Finally, after three movies, Vitti is given the chance to exhibit playfulness and showcase her romantic giddiness. There’s a warmness on display in the final third of this movie which wasn’t showcased in the previous two. It’s apparent the two actors very much enjoy their scenes together and out of the three movies, when the end arrives, this is the relationship which viewers could believe as one with a future. But this is Antonioni we’re talking about and romantic happy endings are not in his wheelhouse. As suddenly as the two appear on screen, they disappear just as fast and the final seven minutes of this film doesn’t feature either of them. Antonioni devotes the last minutes of these seven hours of screen time (if you place the movies together) to various locations and buildings in Rome. Shots we have seen before where the two leads have been alone or together are now absent of the two. Instead we observe empty roads, structures, strangers, street lights and so forth become the main focal point. We see neither character again. And this ends Antonioni’s black and white series of films with his leading actress Monica Vitti. In true typical Antonioni fashion, Vittoria did vanish into nowhere just as Anna had in the first feature. 60 years later audiences are wondering what happened to both women and It’s safe to assume 60 years from now, they’ll still be wondering.
Red Desert (1964)
Red Desert marks the most radical departure from the previous three Vitti/Antonioni films in that it’s the first color film the director had ever made, yet an artist known for such striking images set his movie amidst an environment comprising fog, drizzle, and rust. Antonioni is once again defying expectations as even his title Red Desert evokes images of sandy terrain and bright sunny skies. If you’re looking for that Red Desert is sure to disappoint. Red is quite sparse here (except for one memorable sequence which takes place in a tiny shack with faded painted red walls) and Vitti’s glorious shock of hair.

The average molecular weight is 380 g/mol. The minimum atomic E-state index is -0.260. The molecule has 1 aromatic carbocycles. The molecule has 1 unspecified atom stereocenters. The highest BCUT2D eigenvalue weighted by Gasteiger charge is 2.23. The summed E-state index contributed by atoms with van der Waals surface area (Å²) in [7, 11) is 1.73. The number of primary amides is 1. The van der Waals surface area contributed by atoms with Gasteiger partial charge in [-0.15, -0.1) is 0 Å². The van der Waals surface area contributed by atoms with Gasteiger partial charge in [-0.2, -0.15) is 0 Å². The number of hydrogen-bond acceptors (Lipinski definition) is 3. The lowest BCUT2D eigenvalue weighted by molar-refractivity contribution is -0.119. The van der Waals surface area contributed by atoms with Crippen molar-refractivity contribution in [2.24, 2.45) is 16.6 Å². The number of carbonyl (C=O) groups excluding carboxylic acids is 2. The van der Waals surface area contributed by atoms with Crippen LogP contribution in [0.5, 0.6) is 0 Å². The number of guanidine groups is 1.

Right away we notice the actress is playing a very different character than in her previous collaborations with the director. Along with her red hair, a small child accompanies her whereas she’d been childless in three preceding films. Even though she’s dressed rather stylishly this time, we sense a physical weakness. She struggles to tread along the muddy ground—a stark contrast to the commanding way she would almost glide down the polished clean streets and fancy hallways of Milan and Rome. Even Antonioni frames her so the environment overwhelms her. She’s often filmed under oppressive bleak skies and this time her close-ups were kept to a minimum.
We learn her name is Giuliana (again no last name) and that she’s married to an industrial manager named Ugo (Carlo Chionetti). Through Ugo we learn she was in an auto accident and has not been herself ever since. Giuliana takes interest in Corrado (Richard Harris) who she confides in. At one point all three meet up with another couple and in the film’s centerpieces aloud confessions of sexual attraction and scenarios. Giuliana’s mental state becomes fraught throughout the story and for the first time, the director almost veers into horror territory with his shots.
Vitti is unglamorous in this role. Besides her darker hair which she hides her expression, we often see her in bulky coats to not only protect her from the weather but from the harshness of reality. Towards the movie’s conclusion, in her alone scenes with Corrado, she dons a more sophisticated, stylish look in a dressy coat and leather gloves, yet this is a temporary glimpse into who the real Giuliana is (the one we saw in the red shack sequence). Soon her mental state deteriorates again, leaving her paranoid, alone, confused and frightened.
Perhaps it was the emotional toll this character took on the actress, but after Red Desert, Vitti and Antonioni would not work again until the early ’80s. Vitti fell in love with this film’s cinematography and took on a series of more comedic yet defined, sexy, confident roles. Still, these other films loved the physical Monica Vitti—it was Antonioni who loved the deeper aspects of the actress. When one thinks of L’Avventura, La Notte, L’Ecclise, and Red Desert it isn’t the rocky cliffs of Sicily, the long hallways of mansions in Rome or the bustling streets of Milan, it is the face of these movies’ lead actress, Monica Vitti.
A face mysterious, arresting, arousing, curious and unforgettable.